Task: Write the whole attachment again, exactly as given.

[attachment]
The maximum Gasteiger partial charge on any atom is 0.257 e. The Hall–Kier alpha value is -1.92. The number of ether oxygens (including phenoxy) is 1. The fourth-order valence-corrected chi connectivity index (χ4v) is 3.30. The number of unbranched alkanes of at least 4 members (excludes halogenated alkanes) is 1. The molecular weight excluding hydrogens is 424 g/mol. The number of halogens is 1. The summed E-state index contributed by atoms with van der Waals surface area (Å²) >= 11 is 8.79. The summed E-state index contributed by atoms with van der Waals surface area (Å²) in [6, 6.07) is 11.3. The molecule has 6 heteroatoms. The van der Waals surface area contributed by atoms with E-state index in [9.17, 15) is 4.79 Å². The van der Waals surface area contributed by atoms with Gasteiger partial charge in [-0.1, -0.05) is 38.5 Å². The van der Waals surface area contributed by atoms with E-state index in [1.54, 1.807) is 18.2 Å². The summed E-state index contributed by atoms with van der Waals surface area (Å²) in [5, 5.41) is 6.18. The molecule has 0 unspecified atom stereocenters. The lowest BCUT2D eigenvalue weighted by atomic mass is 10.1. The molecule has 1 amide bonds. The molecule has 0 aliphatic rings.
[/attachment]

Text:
The maximum Gasteiger partial charge on any atom is 0.257 e. The Hall–Kier alpha value is -1.92. The number of ether oxygens (including phenoxy) is 1. The fourth-order valence-corrected chi connectivity index (χ4v) is 3.30. The number of unbranched alkanes of at least 4 members (excludes halogenated alkanes) is 1. The molecular weight excluding hydrogens is 424 g/mol. The number of halogens is 1. The summed E-state index contributed by atoms with van der Waals surface area (Å²) >= 11 is 8.79. The summed E-state index contributed by atoms with van der Waals surface area (Å²) in [6, 6.07) is 11.3. The molecule has 6 heteroatoms. The van der Waals surface area contributed by atoms with E-state index in [9.17, 15) is 4.79 Å². The van der Waals surface area contributed by atoms with Gasteiger partial charge in [-0.1, -0.05) is 38.5 Å². The van der Waals surface area contributed by atoms with E-state index in [1.54, 1.807) is 18.2 Å². The summed E-state index contributed by atoms with van der Waals surface area (Å²) in [5, 5.41) is 6.18. The molecule has 0 unspecified atom stereocenters. The lowest BCUT2D eigenvalue weighted by atomic mass is 10.1. The molecule has 1 amide bonds. The molecule has 0 aliphatic rings.